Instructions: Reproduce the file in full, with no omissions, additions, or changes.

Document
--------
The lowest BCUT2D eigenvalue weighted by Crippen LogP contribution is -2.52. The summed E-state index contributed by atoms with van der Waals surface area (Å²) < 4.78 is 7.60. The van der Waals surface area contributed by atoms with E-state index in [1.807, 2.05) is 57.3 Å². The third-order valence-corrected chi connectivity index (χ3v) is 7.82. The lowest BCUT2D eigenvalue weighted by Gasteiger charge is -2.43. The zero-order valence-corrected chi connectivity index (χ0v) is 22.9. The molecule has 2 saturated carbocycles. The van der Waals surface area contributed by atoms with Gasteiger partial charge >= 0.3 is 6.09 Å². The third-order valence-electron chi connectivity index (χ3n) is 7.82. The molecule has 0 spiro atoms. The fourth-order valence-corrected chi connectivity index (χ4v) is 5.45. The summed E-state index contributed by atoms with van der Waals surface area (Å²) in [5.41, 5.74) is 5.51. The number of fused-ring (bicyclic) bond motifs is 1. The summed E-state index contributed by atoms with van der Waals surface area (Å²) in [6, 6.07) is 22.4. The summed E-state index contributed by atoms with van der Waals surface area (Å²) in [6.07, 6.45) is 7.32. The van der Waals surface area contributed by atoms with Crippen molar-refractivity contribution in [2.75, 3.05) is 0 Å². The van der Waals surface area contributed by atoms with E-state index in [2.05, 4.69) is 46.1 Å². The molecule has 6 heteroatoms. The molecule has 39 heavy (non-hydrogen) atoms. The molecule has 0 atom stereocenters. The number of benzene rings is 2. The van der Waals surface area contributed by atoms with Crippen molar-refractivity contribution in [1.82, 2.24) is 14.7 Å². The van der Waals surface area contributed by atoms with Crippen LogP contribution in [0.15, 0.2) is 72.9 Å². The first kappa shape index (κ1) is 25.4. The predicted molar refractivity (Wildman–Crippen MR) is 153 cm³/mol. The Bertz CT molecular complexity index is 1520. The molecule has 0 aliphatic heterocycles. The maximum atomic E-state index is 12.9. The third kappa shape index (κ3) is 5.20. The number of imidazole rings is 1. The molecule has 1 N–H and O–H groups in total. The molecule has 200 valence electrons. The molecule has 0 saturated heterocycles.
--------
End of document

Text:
The lowest BCUT2D eigenvalue weighted by Crippen LogP contribution is -2.52. The summed E-state index contributed by atoms with van der Waals surface area (Å²) < 4.78 is 7.60. The van der Waals surface area contributed by atoms with E-state index in [1.807, 2.05) is 57.3 Å². The third-order valence-corrected chi connectivity index (χ3v) is 7.82. The lowest BCUT2D eigenvalue weighted by Gasteiger charge is -2.43. The zero-order valence-corrected chi connectivity index (χ0v) is 22.9. The molecule has 2 saturated carbocycles. The van der Waals surface area contributed by atoms with Gasteiger partial charge >= 0.3 is 6.09 Å². The third-order valence-electron chi connectivity index (χ3n) is 7.82. The molecule has 0 spiro atoms. The fourth-order valence-corrected chi connectivity index (χ4v) is 5.45. The summed E-state index contributed by atoms with van der Waals surface area (Å²) in [5.41, 5.74) is 5.51. The number of fused-ring (bicyclic) bond motifs is 1. The summed E-state index contributed by atoms with van der Waals surface area (Å²) in [6, 6.07) is 22.4. The summed E-state index contributed by atoms with van der Waals surface area (Å²) in [6.07, 6.45) is 7.32. The van der Waals surface area contributed by atoms with Crippen molar-refractivity contribution in [2.75, 3.05) is 0 Å². The van der Waals surface area contributed by atoms with E-state index in [2.05, 4.69) is 46.1 Å². The molecule has 6 heteroatoms. The molecule has 39 heavy (non-hydrogen) atoms. The molecule has 0 atom stereocenters. The number of benzene rings is 2. The van der Waals surface area contributed by atoms with Crippen molar-refractivity contribution in [1.82, 2.24) is 14.7 Å². The van der Waals surface area contributed by atoms with Crippen LogP contribution in [0.15, 0.2) is 72.9 Å². The first kappa shape index (κ1) is 25.4. The predicted molar refractivity (Wildman–Crippen MR) is 153 cm³/mol. The Bertz CT molecular complexity index is 1520. The molecule has 0 aliphatic heterocycles. The maximum atomic E-state index is 12.9. The third kappa shape index (κ3) is 5.20. The number of imidazole rings is 1. The molecule has 1 N–H and O–H groups in total. The molecule has 200 valence electrons. The molecule has 0 saturated heterocycles.